The instrument package 125 may include a variety of electronic devices, such as sensors for detecting the position and orientation of the drill bit 120. The sensors also may detect the status and condition of the drilling equipment, e.g., the temperature of the drill bit assembly. Other types of electronic devices, such as geologic testing equipment or oil well monitoring equipment, also may be provided in the instrument package. The present invention provides data communication with the electronic devices in the instrument package while the instrument package 125 is underground.
In addition to the horizontal drilling application shown in FIG. 1, the present invention may of course be used in other applications, such as vertical drilling. Furthermore, the present invention may be used to communicate with production well monitoring equipment, such as for oil or gas wells.
The drill string 110 can be divided into three sections for the purposes of explaining the present invention. The instrument package 125 is installed in a conductive lower section 130 of the drill string 110. The lower section 130 is separated from an upper conductive section 135 of the drill string 110 by an insulated section 140.
A surface power supply 145 is connected to the upper conductive section 135 of the drill string 110 and to ground 150. The connection between the power supply 145 and the drill string 110 may be through a wire 155. The ground connection may be made through a wire 160 that is inserted in the ground 150 at a point approximately above the underground instrument package 125, or the wire 160 may be connected to a probe 165 inserted in the ground 150. As further discussed below, while the insertion point of the probe 165 affects the received signal levels, an effective position readily may be determined during installation of the system.
The conductive sections 135 and 130 of the drill string 110 and the wires 155 and 160 connected to the surface power supply 145 form part of the communication circuit. The remainder of the communication circuit is formed by two circuit portions in which current flows through soil. The first of these circuit portions is the gap between the upper 135 and lower 130 conductive sections of the drill string 110. Current flows between these sections through the soil surrounding the insulated section 140. The other of these circuit portions is the gap between the lower conductive portion 130 of the drill string 110 and the power supply ground probe 165. Similarly, current flows between these points through the soil above the lower section 130 of the drill string 110.
The surface power supply 145 generates a current in the communication circuit. Because the power supply 145 is located on the surface, rather than in the instrument package 125, it easily may be adjusted or replaced with a different power supply depending upon the requirements of a particular installation. For example, the power supply level may be increased for an installation in which the soil is highly resistive or the instrument package is positioned deeper in the ground.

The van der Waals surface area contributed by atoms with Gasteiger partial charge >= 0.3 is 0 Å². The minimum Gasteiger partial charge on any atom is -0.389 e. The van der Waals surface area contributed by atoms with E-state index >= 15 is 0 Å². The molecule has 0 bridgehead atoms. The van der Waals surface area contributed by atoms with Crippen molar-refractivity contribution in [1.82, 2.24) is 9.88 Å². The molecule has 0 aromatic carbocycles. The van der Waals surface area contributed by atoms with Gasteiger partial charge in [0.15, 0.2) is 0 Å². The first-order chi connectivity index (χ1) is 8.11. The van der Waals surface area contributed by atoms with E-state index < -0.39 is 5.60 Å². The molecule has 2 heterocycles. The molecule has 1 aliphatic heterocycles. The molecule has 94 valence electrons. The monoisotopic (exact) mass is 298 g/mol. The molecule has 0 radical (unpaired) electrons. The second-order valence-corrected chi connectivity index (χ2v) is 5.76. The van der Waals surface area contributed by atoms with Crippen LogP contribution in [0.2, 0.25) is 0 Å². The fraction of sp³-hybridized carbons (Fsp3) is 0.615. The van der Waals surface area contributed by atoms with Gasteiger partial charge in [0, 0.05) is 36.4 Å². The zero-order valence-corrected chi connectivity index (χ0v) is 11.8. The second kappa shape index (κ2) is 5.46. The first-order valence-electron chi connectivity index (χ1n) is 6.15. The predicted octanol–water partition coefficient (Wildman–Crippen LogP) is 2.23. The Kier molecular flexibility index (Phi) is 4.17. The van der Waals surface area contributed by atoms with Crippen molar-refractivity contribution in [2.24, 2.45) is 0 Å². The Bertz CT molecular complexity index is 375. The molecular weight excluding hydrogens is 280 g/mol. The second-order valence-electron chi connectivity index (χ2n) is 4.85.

As further discussed below, the instrument package 125 transmits data to the surface by modulating the current flowing through the communication circuit. The receiver 170 measures and demodulates the current to reproduce the data, e.g., by measuring the voltage across a resistor 172. Similarly, a transmitter 175 may be used to send control data to the instrument package 125 by superimposing a control signal on the current generated by the power supply 145.
FIG. 2 shows a portion of the drill string 110 including the upper conductive section 135, insulated section 140, lower conductive section 130, instrument package 125, and drill bit assembly 120. The instrument package 125 is contained in a pressurized metal housing 205 installed within the lower conductive section 130.
An electrical wire 210 extends from the instrument package 125 through the insulated section 140 and connects to the upper conductive section 135. The wire 210 may be used to short circuit the current path through the soil surrounding insulated section 140. In other words, current may be directed to flow through the wire 210, which has a relatively low resistance, or through the soil surrounding the insulated section 140, which has a relatively high resistance. For a given surface power supply voltage, directing the current through the high resistance path through the soil will result in a lower current level, while directing the current through the low resistance wire 210 will result in a higher current level. Hence, the instrument package 125 can modulate the current by alternating between these current paths.
As shown in FIG. 3, the wire 210 is connected to the control subsystem 300 of the instrument package 125. The control subsystem 300 also is connected to the metal housing 205 of the instrument package 125. The control subsystem 300 therefore can connect the wire 210 to the metal housing 205, which contacts the lower conductive section 130, thereby creating an electrical connection between the upper 135 and lower 130 conductive sections. Alternatively, the control subsystem 300 may be directly connected to the lower conductive section 135.
The instrument package 125 includes sensors 305 for measuring parameters, such as but not limited to the orientation and equipment status of the drill bit assembly 120. The output of the sensors 305 is received by a data acquisition subsystem 310, which converts the sensor 305 output into digital data and formats the data for transmission. The data to be transmitted is passed to the control subsystem 300, which modulates the current in response to the encoded data. The instrument package 125 also includes an internal power source 315 for powering the sensors 305, control subsystem 300, and data acquisition subsystem 310.